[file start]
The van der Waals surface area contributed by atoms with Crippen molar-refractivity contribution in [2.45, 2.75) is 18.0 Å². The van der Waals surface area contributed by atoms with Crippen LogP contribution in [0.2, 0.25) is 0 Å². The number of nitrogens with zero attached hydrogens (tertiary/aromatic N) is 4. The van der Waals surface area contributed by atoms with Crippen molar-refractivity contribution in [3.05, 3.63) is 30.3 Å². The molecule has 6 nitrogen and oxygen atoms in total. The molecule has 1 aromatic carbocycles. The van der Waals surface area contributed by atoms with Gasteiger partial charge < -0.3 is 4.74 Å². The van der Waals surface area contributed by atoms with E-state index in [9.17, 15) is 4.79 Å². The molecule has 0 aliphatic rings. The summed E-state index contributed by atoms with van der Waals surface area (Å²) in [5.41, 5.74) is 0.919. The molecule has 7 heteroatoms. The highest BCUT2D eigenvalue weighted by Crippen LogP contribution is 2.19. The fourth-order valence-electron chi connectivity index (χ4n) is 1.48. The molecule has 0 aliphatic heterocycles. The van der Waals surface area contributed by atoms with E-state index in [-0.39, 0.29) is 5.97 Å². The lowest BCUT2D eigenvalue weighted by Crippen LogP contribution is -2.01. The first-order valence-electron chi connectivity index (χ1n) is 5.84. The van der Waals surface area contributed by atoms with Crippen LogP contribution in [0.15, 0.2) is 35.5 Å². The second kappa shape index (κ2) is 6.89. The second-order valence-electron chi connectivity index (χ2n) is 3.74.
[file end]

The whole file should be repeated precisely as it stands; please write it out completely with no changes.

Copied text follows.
The van der Waals surface area contributed by atoms with Crippen molar-refractivity contribution in [2.45, 2.75) is 18.0 Å². The van der Waals surface area contributed by atoms with Crippen LogP contribution in [0.2, 0.25) is 0 Å². The number of nitrogens with zero attached hydrogens (tertiary/aromatic N) is 4. The van der Waals surface area contributed by atoms with Crippen molar-refractivity contribution in [3.05, 3.63) is 30.3 Å². The molecule has 6 nitrogen and oxygen atoms in total. The molecule has 1 aromatic carbocycles. The van der Waals surface area contributed by atoms with Gasteiger partial charge < -0.3 is 4.74 Å². The van der Waals surface area contributed by atoms with E-state index in [9.17, 15) is 4.79 Å². The molecule has 0 aliphatic rings. The summed E-state index contributed by atoms with van der Waals surface area (Å²) in [5.41, 5.74) is 0.919. The molecule has 7 heteroatoms. The highest BCUT2D eigenvalue weighted by Crippen LogP contribution is 2.19. The fourth-order valence-electron chi connectivity index (χ4n) is 1.48. The molecule has 0 aliphatic heterocycles. The van der Waals surface area contributed by atoms with E-state index in [-0.39, 0.29) is 5.97 Å². The lowest BCUT2D eigenvalue weighted by Crippen LogP contribution is -2.01. The first-order valence-electron chi connectivity index (χ1n) is 5.84. The van der Waals surface area contributed by atoms with Crippen LogP contribution in [0.15, 0.2) is 35.5 Å². The second kappa shape index (κ2) is 6.89. The second-order valence-electron chi connectivity index (χ2n) is 3.74.